Gravely concerned by reports that four Burundian lawyers who provided information to the United Nations Committee on Torture (CAT) are being subjected to reprisals, the body said today that it has sent a letter to the Ambassador of Burundi to the United Nations in Geneva seeking assurances that no member of Burundian civils society would be subjected to such treatment for cooperating with the CAT.
In a press statement issued by the Office of the UN High Commissioner for Human Rights (OHCHR), the Committee said the four lawyers – Armel Niyongere, Lambert Nigarura, Dieudonné Bashirahishize and Vital Nshimirimana – had contributed to an alternative report by a coalition of Burundian non-governmental organizations for the its review, and three were present at the review in Geneva on 28 and 29 July.
According to the Committee, on 29 July, a Burundian prosecutor asked the President of the Bujumbura Bar Council to strike the lawyers off the professional register, alleging that they had committed several offences, including involvement in an insurrectionist movement and an attempted coup.
The Committee’s letter, signed by Chair Jens Modvig and Rapporteur on Reprisals Alessio Bruni, notes that the prosecutor requested sanctions against the lawyers, rather than an inquiry to establish the facts, “which raises concerns with respect to presumption of innocence.”
It goes on to state that this concern “is all the stronger given that the (prosecutor’s) request came on the same day that the Burundian delegation, presided over by the Minister of Justice, indicated they would not be participating in the second session of dialogue with the Committee, citing the alternative report by Burundian civil society in particular as the reason.”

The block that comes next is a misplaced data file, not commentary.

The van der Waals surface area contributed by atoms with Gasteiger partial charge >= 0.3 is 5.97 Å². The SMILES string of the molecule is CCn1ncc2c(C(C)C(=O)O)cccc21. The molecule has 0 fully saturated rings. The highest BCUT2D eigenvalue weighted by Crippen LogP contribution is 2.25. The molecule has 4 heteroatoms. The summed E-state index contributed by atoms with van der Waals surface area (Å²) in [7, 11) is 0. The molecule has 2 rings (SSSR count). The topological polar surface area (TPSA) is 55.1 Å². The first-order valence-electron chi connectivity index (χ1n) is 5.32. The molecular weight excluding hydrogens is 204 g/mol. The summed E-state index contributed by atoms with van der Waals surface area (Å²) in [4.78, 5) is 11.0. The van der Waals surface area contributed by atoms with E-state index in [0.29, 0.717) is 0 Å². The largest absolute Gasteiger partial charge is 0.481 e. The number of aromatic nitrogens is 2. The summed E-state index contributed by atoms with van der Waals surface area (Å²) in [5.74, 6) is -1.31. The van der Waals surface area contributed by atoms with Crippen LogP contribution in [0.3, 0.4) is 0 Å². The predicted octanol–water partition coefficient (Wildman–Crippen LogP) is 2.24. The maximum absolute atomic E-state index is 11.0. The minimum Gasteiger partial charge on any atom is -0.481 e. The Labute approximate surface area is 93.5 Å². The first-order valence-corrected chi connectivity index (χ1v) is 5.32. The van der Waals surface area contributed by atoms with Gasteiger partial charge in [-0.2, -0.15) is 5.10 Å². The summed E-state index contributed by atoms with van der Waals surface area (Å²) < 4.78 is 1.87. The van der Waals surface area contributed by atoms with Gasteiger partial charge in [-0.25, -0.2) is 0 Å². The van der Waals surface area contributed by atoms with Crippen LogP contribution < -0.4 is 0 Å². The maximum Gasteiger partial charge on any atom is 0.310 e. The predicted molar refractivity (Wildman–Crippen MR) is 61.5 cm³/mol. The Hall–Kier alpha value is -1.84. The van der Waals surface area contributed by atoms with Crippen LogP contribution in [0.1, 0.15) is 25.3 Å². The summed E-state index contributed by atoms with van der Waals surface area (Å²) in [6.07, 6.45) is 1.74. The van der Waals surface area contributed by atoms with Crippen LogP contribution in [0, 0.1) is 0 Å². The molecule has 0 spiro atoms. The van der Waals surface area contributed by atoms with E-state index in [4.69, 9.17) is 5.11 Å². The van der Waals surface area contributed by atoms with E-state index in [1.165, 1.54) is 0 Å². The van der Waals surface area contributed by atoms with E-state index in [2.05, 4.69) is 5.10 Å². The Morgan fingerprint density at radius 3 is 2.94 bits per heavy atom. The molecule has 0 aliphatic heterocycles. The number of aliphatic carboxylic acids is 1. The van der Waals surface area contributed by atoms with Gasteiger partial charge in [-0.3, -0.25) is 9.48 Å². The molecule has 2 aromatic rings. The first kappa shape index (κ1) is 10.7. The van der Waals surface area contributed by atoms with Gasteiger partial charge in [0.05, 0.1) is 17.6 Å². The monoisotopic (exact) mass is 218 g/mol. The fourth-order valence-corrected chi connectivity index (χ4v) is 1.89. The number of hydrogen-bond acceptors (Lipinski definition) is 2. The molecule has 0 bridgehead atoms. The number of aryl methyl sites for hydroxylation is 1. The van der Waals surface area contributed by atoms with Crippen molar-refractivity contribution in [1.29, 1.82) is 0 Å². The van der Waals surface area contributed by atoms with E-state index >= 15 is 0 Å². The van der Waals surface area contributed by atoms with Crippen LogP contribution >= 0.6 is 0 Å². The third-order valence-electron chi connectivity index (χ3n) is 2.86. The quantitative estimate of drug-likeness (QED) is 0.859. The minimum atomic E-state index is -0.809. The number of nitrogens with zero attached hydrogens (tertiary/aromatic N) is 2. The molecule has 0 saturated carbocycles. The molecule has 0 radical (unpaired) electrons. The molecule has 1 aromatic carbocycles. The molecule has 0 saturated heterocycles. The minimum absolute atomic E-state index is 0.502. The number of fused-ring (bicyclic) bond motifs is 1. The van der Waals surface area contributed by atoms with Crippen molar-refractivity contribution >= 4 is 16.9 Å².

Mr. Modvig and Mr. Bruni also point out that the Committee raised the issue of reprisals after the last regular review of Burundi in 2014. They reminded the Burundian Government that reprisals contravene Article 13 of the Convention against Torture, to which the country has been a party since 1993. Article 13 states that complainants and witnesses should be protected against all ill-treatment or intimidation as a consequence of making a complaint or giving evidence.
Given the gravity of the cases detailed in their letter, Mr. Modvig and Mr. Bruni have asked for a reply from the Burundian authorities by 11 August and stressed that they remain available for any meeting with the Burundian ambassador before then.
The Committee is due to publish its findings on Burundi on 12 August.
Members of the CAT are independent human rights experts drawn from around the world, who serve in their personal capacity and not as representatives of States parties. The Committee’s concluding observations are an independent assessment of States’ compliance with their human rights obligations under the treaty.